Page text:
1. Market vs. Managerial Coordination
   a. Despite the diversity of firms they all have one thing in
   common: the function of coordinating economic activity -
   of helping to decide what goods are to be produced, how to
   produce and what quantities to produce.
   b. To understand how firms carry out this function, it is
   useful to distinguish between two kinds of coordination.
A. Market coordination - Coordination of economy activity
   using the price system to transmit information and provide
   incentives (invisible hand).
B. Managerial coordination - Coordination of economic
   activity by means of directives from managers to
   subordinates (visible hand). 4132
                              Econ.
C. Coordination within the firm…
      a. In a famous essay on the nature of the firm, Ronald
      Coase posed a question about these two ways of
      coordinating economic activity.
      1. If the market works as well as economists say it does
      why is managerial coordination ever used at all?
      2. Answer: The market is not used for every situation
      where coordination is required because there are
      transaction costs to using it.
               a. There are costs in finding out what prices are, in
               negotiating contracts, assembling components,
               writing bills and receipts, and straightening things
               out when contracts are not carried through.
               b. Car example…
      3. But, in answering one question Coase found himself
      presented with another:
                               Econ. 4132
       a. If managerial coordination works so well, why use the
       market at all? (Run economy as one big firm…this is
       what was attempted under communism)
       b. Answer: Managerial coordination turns out to have
       transaction costs of its own, as well as savings in
       transactions costs.

- Under managerial coordination, the person actually doing the
job does not need to know all the reasons behind the decision to
do it, and that is a savings (specialization & division of labor).

- Sometimes the costs of supplying information to a manager or
other central decision maker are greater than the costs of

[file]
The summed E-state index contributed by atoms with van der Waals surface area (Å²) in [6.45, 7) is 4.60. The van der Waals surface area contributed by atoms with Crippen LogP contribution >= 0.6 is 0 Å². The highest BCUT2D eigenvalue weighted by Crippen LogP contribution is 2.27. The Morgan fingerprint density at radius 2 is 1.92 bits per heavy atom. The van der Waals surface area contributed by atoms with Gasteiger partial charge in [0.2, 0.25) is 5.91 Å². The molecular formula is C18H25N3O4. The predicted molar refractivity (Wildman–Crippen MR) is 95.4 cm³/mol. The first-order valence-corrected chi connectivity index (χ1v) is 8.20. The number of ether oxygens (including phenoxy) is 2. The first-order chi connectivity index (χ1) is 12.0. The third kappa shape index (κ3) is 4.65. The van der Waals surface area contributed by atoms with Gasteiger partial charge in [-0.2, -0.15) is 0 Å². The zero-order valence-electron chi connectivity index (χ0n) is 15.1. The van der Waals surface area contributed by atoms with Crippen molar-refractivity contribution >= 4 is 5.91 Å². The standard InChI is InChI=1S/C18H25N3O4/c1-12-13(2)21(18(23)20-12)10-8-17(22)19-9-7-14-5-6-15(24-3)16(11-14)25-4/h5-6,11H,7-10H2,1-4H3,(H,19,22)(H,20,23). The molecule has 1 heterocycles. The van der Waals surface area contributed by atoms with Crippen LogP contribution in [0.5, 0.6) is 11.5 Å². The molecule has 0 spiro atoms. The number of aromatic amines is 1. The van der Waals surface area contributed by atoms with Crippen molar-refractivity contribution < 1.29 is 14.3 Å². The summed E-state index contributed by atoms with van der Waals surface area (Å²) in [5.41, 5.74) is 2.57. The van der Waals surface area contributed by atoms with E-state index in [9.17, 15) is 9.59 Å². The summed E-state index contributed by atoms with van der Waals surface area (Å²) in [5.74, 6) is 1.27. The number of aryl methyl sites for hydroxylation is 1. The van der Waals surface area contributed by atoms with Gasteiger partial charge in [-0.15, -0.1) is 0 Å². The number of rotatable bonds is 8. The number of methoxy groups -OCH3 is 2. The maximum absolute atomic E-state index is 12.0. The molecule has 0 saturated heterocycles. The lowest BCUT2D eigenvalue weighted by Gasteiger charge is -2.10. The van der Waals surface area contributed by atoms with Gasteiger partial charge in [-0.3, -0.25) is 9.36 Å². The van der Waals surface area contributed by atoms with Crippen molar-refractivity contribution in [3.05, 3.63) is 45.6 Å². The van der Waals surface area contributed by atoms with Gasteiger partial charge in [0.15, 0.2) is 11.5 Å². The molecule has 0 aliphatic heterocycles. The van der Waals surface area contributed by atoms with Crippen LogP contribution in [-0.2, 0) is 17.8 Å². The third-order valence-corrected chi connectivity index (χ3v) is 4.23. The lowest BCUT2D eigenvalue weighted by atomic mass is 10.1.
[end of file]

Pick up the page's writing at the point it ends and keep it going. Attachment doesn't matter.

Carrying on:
supplying that same information to people close to the job. When
that is the case, managerial coordination loses it advantage over
market coordination…
                               Econ. 4132
                       … remember diseconomies to scale?
D. The Limits of the Firm…
a. Coase concluded that the firm is an organization that uses
managerial coordination internally and uses the market to
coordinate its activities with those of other firms and individuals
(consumers)…but where are the boundaries?
b. Each firm tends to expand the scope of its operations until the
transaction costs of organizing one additional task within the
firm become equal to the costs of organizing the same task
outside the firm through the market (competition: seek & find).
c. This point varies from industry to industry. By allowing each
firm to expand to its optimal scope of operation and by leaving
coordination among firms to the market, total transactions costs
for the economy are minimized.
                                over
d. The limit of the firm variesEcon. 4132time: technological change.
               Team Research Techniques & Questions
•   Teamwork: Teams & Projects...
•   Empirical/business research method:
    1. What do you want to investigate?
    2. Form clear hypotheses or research questions… Modeling.
    3. Information and data collection…Verification.
    4. Analysis, synthesis and reporting.
• Mathematical economics: An approach to economic analysis in which
the economist makes use of symbols in the statement of the problem and
also draws upon known mathematical theorems to aid in reasoning.
• The major difference between quantitative economics and
literary/heuristic economics lies principally in the fact that in the former,
the assumptions and conclusions are stated in mathematical symbols
rather than words and in equations rather than sentences.
                                   Econ. 4132
• Why is it necessary to go beyond geometric methods?
       - While geometric analysis has the important advantage of
       being visual, it also suffers from a serious dimensional
       limitation.
• Mathematical approach has following advantages…
1. The “language” used is more concise, precise and objective.

2. There exists a wealth of mathematical theorems at our service.
3. Forces us to state explicitly all our assumptions => keeps us from
the pitfall of unintentional adoption of unwanted implicit